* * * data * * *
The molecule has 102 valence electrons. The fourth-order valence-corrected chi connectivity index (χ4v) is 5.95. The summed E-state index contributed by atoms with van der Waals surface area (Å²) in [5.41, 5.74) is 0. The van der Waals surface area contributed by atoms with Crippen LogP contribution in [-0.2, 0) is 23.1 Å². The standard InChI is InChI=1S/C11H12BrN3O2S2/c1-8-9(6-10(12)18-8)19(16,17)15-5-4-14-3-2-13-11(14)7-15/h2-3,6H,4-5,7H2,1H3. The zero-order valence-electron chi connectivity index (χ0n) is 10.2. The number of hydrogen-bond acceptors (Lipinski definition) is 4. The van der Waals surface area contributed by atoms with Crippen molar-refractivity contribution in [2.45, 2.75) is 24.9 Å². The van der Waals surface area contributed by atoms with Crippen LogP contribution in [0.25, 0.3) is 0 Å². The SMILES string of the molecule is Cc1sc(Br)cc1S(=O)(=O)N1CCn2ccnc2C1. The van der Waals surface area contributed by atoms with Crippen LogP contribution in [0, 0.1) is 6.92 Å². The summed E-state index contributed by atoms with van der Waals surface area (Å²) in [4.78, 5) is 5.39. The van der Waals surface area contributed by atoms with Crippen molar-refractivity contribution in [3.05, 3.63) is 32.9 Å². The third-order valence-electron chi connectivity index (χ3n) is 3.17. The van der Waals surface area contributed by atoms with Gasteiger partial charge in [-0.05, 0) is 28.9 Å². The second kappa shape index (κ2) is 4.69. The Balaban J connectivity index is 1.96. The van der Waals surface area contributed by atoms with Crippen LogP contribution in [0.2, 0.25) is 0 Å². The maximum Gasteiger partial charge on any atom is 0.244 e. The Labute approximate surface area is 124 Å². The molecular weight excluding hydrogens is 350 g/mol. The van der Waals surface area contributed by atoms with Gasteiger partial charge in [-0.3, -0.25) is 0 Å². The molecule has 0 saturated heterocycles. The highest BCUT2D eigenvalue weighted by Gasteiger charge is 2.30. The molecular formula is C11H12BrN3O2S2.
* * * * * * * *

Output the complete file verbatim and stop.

The molecule has 102 valence electrons. The fourth-order valence-corrected chi connectivity index (χ4v) is 5.95. The summed E-state index contributed by atoms with van der Waals surface area (Å²) in [5.41, 5.74) is 0. The van der Waals surface area contributed by atoms with Crippen LogP contribution in [-0.2, 0) is 23.1 Å². The standard InChI is InChI=1S/C11H12BrN3O2S2/c1-8-9(6-10(12)18-8)19(16,17)15-5-4-14-3-2-13-11(14)7-15/h2-3,6H,4-5,7H2,1H3. The zero-order valence-electron chi connectivity index (χ0n) is 10.2. The number of hydrogen-bond acceptors (Lipinski definition) is 4. The van der Waals surface area contributed by atoms with Crippen molar-refractivity contribution in [2.45, 2.75) is 24.9 Å². The van der Waals surface area contributed by atoms with Crippen LogP contribution in [0.25, 0.3) is 0 Å². The SMILES string of the molecule is Cc1sc(Br)cc1S(=O)(=O)N1CCn2ccnc2C1. The van der Waals surface area contributed by atoms with Crippen LogP contribution in [0, 0.1) is 6.92 Å². The summed E-state index contributed by atoms with van der Waals surface area (Å²) in [4.78, 5) is 5.39. The van der Waals surface area contributed by atoms with Crippen molar-refractivity contribution in [3.05, 3.63) is 32.9 Å². The third-order valence-electron chi connectivity index (χ3n) is 3.17. The van der Waals surface area contributed by atoms with Gasteiger partial charge in [-0.05, 0) is 28.9 Å². The second kappa shape index (κ2) is 4.69. The Balaban J connectivity index is 1.96. The van der Waals surface area contributed by atoms with Crippen LogP contribution in [0.2, 0.25) is 0 Å². The maximum Gasteiger partial charge on any atom is 0.244 e. The Labute approximate surface area is 124 Å². The molecular weight excluding hydrogens is 350 g/mol. The van der Waals surface area contributed by atoms with Gasteiger partial charge in [-0.3, -0.25) is 0 Å². The molecule has 0 saturated heterocycles. The highest BCUT2D eigenvalue weighted by Gasteiger charge is 2.30. The molecular formula is C11H12BrN3O2S2.